This section of the book raises a whole host of questions, few of which are satisfactorily answered. Tyson offers little in the way of evidence for his interpretation; he simply presents it as fact, and develops a reading of the Enochian Keys based on the assumption that he is correct. He correctly points out that imagery from the Book of Revelation appears throughout the Enochian material and Dee’s diaries, but gives no reasons for believing that these images should be taken literally – or more seriously than, say, the prophecies of Mother Shipton. He suggests that errors in the system are the only reason Coronzon has not yet put in an appearance, and then proposes various corrections – surely an odd thing to do, if these same errors are our best hope of staving off Armageddon!

A good deal of the material in this section seems to derive from the same kind of overly literal reading of the Book of Revelation that shows up in so much fundamentalist writing on the subject. Like so many other modern readers, Tyson may not have kept in mind the intensely symbolic nature of apocalyptic literature, or paid enough attention to the many uses of apocalyptic imagery in the social, religious and political world in which Dee and Kelly lived and performed their magic. Still, it seems at least possible that there’s one other influence at work, consciously or not, in Tyson’s interpretation. With its images of cosmic doom and its allegations that Dee and Kelley were unwitting pawns in a diabolical plot on the part of malign supernatural powers, this entire section of the book reads remarkably like passages in the fantasy fiction of H. P. Lovecraft. The similarities in theme and tone are striking enough that one almost expects to see references to Yog-Sothoth and the Voorish Sign.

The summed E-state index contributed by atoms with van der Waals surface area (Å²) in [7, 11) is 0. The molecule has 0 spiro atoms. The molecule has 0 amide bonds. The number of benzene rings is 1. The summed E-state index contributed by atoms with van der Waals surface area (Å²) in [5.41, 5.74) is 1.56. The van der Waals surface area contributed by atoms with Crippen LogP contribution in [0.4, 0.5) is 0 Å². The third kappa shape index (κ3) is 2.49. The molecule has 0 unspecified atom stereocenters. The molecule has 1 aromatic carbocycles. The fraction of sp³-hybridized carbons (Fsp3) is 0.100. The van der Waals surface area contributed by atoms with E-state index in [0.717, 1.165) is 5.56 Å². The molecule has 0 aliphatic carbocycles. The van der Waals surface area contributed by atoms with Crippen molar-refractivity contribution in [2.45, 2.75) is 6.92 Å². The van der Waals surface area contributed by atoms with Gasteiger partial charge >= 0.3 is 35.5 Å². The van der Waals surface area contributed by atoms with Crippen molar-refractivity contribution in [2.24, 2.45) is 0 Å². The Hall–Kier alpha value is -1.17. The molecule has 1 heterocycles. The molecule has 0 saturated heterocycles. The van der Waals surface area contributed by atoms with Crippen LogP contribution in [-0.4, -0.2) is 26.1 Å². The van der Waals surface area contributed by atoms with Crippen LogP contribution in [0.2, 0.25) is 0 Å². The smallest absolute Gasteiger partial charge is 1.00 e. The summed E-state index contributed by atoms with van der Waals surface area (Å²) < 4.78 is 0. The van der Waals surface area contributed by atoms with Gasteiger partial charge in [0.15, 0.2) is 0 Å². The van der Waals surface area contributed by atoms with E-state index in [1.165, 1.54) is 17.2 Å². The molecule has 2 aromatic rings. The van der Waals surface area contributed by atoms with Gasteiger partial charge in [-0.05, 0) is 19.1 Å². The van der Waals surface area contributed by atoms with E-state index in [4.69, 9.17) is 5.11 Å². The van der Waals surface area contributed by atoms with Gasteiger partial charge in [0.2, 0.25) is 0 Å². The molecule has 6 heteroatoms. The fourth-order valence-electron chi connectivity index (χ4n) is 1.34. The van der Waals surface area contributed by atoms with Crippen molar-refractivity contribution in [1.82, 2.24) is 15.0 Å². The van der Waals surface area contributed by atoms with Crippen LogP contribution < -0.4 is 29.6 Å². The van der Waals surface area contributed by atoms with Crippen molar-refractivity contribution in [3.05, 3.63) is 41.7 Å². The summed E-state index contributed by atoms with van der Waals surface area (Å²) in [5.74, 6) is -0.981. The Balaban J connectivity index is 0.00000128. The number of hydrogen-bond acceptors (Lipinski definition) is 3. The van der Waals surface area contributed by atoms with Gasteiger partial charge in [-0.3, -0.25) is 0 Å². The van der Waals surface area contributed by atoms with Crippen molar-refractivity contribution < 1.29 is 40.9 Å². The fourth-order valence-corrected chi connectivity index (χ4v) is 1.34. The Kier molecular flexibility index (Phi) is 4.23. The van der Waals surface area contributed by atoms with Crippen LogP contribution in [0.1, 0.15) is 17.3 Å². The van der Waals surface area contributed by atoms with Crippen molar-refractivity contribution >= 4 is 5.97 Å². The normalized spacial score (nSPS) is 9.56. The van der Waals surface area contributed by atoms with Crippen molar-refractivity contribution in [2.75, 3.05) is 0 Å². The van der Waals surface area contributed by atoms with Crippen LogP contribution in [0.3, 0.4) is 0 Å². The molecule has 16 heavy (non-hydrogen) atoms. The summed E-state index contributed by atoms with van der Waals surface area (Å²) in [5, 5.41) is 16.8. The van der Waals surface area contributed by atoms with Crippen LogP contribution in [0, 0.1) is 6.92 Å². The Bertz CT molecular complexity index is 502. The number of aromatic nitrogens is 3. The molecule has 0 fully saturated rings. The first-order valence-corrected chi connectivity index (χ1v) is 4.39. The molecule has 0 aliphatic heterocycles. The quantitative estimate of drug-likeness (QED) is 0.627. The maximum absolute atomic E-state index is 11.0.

Perhaps Tyson will devote the whole of a future book to his interpretation of the Enochian material, and provide more in the way of justification for his claim. In the meantime, his work on the Tetragrammaton remains a useful contribution, but one which needs to be read carefully, so that the wheat can be separated from the millenarian chaff.

Grimoire of the Necronomicon

Hermetic Library Fellow T Polyphilus reviews Grimoire of the Necronomicon by Donald Tyson.

Tyson Grimoire of the Necronomicon

I have praised occultist Donald Tyson’s Necronomicon pastiche as one of the best of its class. I was therefore a little disappointed with what I found in his book of practical cthulhvian magick Grimoire of the Necronomicon. On the whole, this text represents a hermetically domesticated approach to such sorcery, rife with concessions to make it accessible to the vulgar. Tyson has elaborated a conspicuously tidy pantheon of chaos deities, and burdened it with a quasi-Gnostic theology of his own devising, regarding the redemption of the goddess Barbelzoa, daughter of Azathoth.

Tyson’s introduction is written earnestly in his own voice, but the rest of the book is portentously styled as formal instruction from the (non-existent, when he wrote it) Order of the Old Ones. This postulated organization is a strange case of aspirational invented religion. The author expresses his undisguised hope that practitioners will adopt the codes of ceremony, community, and rank that he sets forth here, but also seems unwilling to admit to any efforts on his part to realize such an eventuality beyond writing the book in hand. His chapter on “The Order of the Old Ones” says it “shall be established” using the imperative tone of a constitutional document and supplies plausible mechanisms by which his proposed system could generate the Order stochastically. There are in fact traces of bloggery and facebooking from professed representatives of the Order of the Old Ones from 2010 forward, including an alleged Temple of Azathoth, but if any real organizing has been done, it has had little visibility on the ‘net. (So much the better for them, if they do exist.)